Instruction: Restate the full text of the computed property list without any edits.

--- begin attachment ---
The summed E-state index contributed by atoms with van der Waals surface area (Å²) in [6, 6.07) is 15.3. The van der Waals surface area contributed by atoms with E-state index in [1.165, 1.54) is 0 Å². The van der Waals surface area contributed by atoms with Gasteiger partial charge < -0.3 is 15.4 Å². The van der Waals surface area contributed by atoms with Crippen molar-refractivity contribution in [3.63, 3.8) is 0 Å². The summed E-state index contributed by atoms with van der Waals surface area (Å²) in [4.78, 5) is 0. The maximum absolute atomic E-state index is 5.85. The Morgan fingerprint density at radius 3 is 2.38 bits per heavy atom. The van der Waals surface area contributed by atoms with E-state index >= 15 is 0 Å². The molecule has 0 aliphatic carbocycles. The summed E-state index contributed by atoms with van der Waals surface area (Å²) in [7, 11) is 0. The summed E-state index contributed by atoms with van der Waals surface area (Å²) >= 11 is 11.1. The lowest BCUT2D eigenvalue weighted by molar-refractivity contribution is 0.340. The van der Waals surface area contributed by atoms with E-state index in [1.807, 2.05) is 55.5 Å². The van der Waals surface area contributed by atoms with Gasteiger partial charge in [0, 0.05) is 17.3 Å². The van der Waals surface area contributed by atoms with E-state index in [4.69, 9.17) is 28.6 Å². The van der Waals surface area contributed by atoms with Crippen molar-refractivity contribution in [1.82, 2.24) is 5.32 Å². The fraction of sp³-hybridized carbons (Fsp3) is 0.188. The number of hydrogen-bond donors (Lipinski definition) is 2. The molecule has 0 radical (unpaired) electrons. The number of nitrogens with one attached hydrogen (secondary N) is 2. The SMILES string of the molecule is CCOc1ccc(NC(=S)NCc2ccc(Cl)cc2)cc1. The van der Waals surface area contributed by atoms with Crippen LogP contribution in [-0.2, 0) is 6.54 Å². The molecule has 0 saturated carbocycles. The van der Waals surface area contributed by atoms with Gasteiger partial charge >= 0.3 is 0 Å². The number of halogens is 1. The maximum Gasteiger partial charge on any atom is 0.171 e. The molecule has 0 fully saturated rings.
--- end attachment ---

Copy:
The summed E-state index contributed by atoms with van der Waals surface area (Å²) in [6, 6.07) is 15.3. The van der Waals surface area contributed by atoms with E-state index in [1.165, 1.54) is 0 Å². The van der Waals surface area contributed by atoms with Gasteiger partial charge < -0.3 is 15.4 Å². The van der Waals surface area contributed by atoms with Crippen molar-refractivity contribution in [3.63, 3.8) is 0 Å². The summed E-state index contributed by atoms with van der Waals surface area (Å²) in [4.78, 5) is 0. The maximum absolute atomic E-state index is 5.85. The Morgan fingerprint density at radius 3 is 2.38 bits per heavy atom. The van der Waals surface area contributed by atoms with E-state index >= 15 is 0 Å². The molecule has 0 aliphatic carbocycles. The summed E-state index contributed by atoms with van der Waals surface area (Å²) in [7, 11) is 0. The summed E-state index contributed by atoms with van der Waals surface area (Å²) >= 11 is 11.1. The lowest BCUT2D eigenvalue weighted by molar-refractivity contribution is 0.340. The van der Waals surface area contributed by atoms with E-state index in [1.807, 2.05) is 55.5 Å². The van der Waals surface area contributed by atoms with Gasteiger partial charge in [0, 0.05) is 17.3 Å². The van der Waals surface area contributed by atoms with E-state index in [4.69, 9.17) is 28.6 Å². The van der Waals surface area contributed by atoms with Crippen molar-refractivity contribution in [1.82, 2.24) is 5.32 Å². The fraction of sp³-hybridized carbons (Fsp3) is 0.188. The number of hydrogen-bond donors (Lipinski definition) is 2. The molecule has 0 radical (unpaired) electrons. The number of nitrogens with one attached hydrogen (secondary N) is 2. The SMILES string of the molecule is CCOc1ccc(NC(=S)NCc2ccc(Cl)cc2)cc1. The van der Waals surface area contributed by atoms with Crippen LogP contribution in [-0.2, 0) is 6.54 Å². The molecule has 0 saturated carbocycles. The van der Waals surface area contributed by atoms with Gasteiger partial charge >= 0.3 is 0 Å². The number of halogens is 1. The maximum Gasteiger partial charge on any atom is 0.171 e. The molecule has 0 fully saturated rings.